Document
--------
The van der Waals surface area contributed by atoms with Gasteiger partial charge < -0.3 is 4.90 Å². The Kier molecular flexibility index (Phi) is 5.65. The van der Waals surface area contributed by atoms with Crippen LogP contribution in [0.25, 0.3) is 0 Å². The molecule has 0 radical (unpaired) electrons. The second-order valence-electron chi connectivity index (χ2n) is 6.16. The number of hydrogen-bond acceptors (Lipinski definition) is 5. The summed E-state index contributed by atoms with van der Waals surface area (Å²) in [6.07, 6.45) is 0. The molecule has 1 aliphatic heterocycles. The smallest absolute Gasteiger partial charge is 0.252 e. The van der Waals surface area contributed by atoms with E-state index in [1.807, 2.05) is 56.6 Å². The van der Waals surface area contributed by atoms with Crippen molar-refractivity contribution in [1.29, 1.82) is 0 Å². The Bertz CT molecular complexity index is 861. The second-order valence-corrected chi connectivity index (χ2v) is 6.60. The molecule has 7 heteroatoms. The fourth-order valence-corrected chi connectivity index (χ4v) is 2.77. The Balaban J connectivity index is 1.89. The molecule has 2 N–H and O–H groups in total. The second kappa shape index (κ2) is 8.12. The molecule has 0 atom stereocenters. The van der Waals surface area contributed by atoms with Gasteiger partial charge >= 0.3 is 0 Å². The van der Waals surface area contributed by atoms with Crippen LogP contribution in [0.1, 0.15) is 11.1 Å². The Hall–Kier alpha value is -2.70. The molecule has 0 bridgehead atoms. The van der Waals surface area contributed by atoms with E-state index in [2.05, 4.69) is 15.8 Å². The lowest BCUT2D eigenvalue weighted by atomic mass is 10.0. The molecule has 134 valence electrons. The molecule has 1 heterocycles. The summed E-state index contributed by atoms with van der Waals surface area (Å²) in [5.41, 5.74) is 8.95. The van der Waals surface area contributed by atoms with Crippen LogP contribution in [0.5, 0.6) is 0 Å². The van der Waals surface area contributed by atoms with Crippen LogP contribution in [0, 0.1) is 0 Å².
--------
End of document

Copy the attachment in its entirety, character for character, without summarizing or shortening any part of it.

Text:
The van der Waals surface area contributed by atoms with Gasteiger partial charge < -0.3 is 4.90 Å². The Kier molecular flexibility index (Phi) is 5.65. The van der Waals surface area contributed by atoms with Crippen LogP contribution in [0.25, 0.3) is 0 Å². The molecule has 0 radical (unpaired) electrons. The second-order valence-electron chi connectivity index (χ2n) is 6.16. The number of hydrogen-bond acceptors (Lipinski definition) is 5. The summed E-state index contributed by atoms with van der Waals surface area (Å²) in [6.07, 6.45) is 0. The molecule has 1 aliphatic heterocycles. The smallest absolute Gasteiger partial charge is 0.252 e. The van der Waals surface area contributed by atoms with E-state index in [1.807, 2.05) is 56.6 Å². The van der Waals surface area contributed by atoms with Crippen molar-refractivity contribution in [1.29, 1.82) is 0 Å². The Bertz CT molecular complexity index is 861. The second-order valence-corrected chi connectivity index (χ2v) is 6.60. The molecule has 7 heteroatoms. The fourth-order valence-corrected chi connectivity index (χ4v) is 2.77. The Balaban J connectivity index is 1.89. The molecule has 2 N–H and O–H groups in total. The second kappa shape index (κ2) is 8.12. The molecule has 0 atom stereocenters. The van der Waals surface area contributed by atoms with Gasteiger partial charge >= 0.3 is 0 Å². The van der Waals surface area contributed by atoms with Crippen LogP contribution in [0.1, 0.15) is 11.1 Å². The Hall–Kier alpha value is -2.70. The molecule has 0 bridgehead atoms. The van der Waals surface area contributed by atoms with E-state index in [2.05, 4.69) is 15.8 Å². The lowest BCUT2D eigenvalue weighted by atomic mass is 10.0. The molecule has 134 valence electrons. The molecule has 1 heterocycles. The summed E-state index contributed by atoms with van der Waals surface area (Å²) in [5.41, 5.74) is 8.95. The van der Waals surface area contributed by atoms with Crippen LogP contribution in [0.5, 0.6) is 0 Å². The van der Waals surface area contributed by atoms with Crippen LogP contribution in [0, 0.1) is 0 Å².